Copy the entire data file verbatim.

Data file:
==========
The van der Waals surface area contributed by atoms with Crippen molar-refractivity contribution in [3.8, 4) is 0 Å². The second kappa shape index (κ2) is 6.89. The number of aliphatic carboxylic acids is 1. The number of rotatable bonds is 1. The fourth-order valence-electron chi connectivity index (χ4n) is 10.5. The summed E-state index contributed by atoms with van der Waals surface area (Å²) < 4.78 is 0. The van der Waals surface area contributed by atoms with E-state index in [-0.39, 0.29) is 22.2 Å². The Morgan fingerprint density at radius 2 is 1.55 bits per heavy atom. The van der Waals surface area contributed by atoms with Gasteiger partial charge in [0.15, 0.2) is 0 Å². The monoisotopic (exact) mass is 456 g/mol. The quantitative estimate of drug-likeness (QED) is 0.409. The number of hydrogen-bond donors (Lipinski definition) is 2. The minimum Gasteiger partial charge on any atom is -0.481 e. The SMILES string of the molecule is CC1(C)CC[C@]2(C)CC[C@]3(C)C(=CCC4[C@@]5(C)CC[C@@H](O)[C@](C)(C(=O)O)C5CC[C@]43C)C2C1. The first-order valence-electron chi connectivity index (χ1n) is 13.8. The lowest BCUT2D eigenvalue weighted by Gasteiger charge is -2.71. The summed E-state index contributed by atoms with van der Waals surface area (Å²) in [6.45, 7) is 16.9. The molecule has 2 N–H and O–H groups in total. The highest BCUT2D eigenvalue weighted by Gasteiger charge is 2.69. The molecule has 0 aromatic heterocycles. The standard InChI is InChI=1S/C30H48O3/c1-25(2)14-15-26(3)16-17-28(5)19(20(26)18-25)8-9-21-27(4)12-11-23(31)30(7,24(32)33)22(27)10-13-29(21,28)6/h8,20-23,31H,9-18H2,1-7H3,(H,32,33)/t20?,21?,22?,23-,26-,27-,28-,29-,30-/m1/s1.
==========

The van der Waals surface area contributed by atoms with Crippen molar-refractivity contribution in [3.8, 4) is 0 Å². The second kappa shape index (κ2) is 6.89. The number of aliphatic carboxylic acids is 1. The number of rotatable bonds is 1. The fourth-order valence-electron chi connectivity index (χ4n) is 10.5. The summed E-state index contributed by atoms with van der Waals surface area (Å²) < 4.78 is 0. The van der Waals surface area contributed by atoms with E-state index in [-0.39, 0.29) is 22.2 Å². The Morgan fingerprint density at radius 2 is 1.55 bits per heavy atom. The van der Waals surface area contributed by atoms with Gasteiger partial charge in [0.15, 0.2) is 0 Å². The monoisotopic (exact) mass is 456 g/mol. The quantitative estimate of drug-likeness (QED) is 0.409. The number of hydrogen-bond donors (Lipinski definition) is 2. The minimum Gasteiger partial charge on any atom is -0.481 e. The SMILES string of the molecule is CC1(C)CC[C@]2(C)CC[C@]3(C)C(=CCC4[C@@]5(C)CC[C@@H](O)[C@](C)(C(=O)O)C5CC[C@]43C)C2C1. The first-order valence-electron chi connectivity index (χ1n) is 13.8. The lowest BCUT2D eigenvalue weighted by Gasteiger charge is -2.71. The summed E-state index contributed by atoms with van der Waals surface area (Å²) in [6.45, 7) is 16.9. The molecule has 2 N–H and O–H groups in total. The highest BCUT2D eigenvalue weighted by Gasteiger charge is 2.69. The molecule has 0 aromatic heterocycles. The standard InChI is InChI=1S/C30H48O3/c1-25(2)14-15-26(3)16-17-28(5)19(20(26)18-25)8-9-21-27(4)12-11-23(31)30(7,24(32)33)22(27)10-13-29(21,28)6/h8,20-23,31H,9-18H2,1-7H3,(H,32,33)/t20?,21?,22?,23-,26-,27-,28-,29-,30-/m1/s1.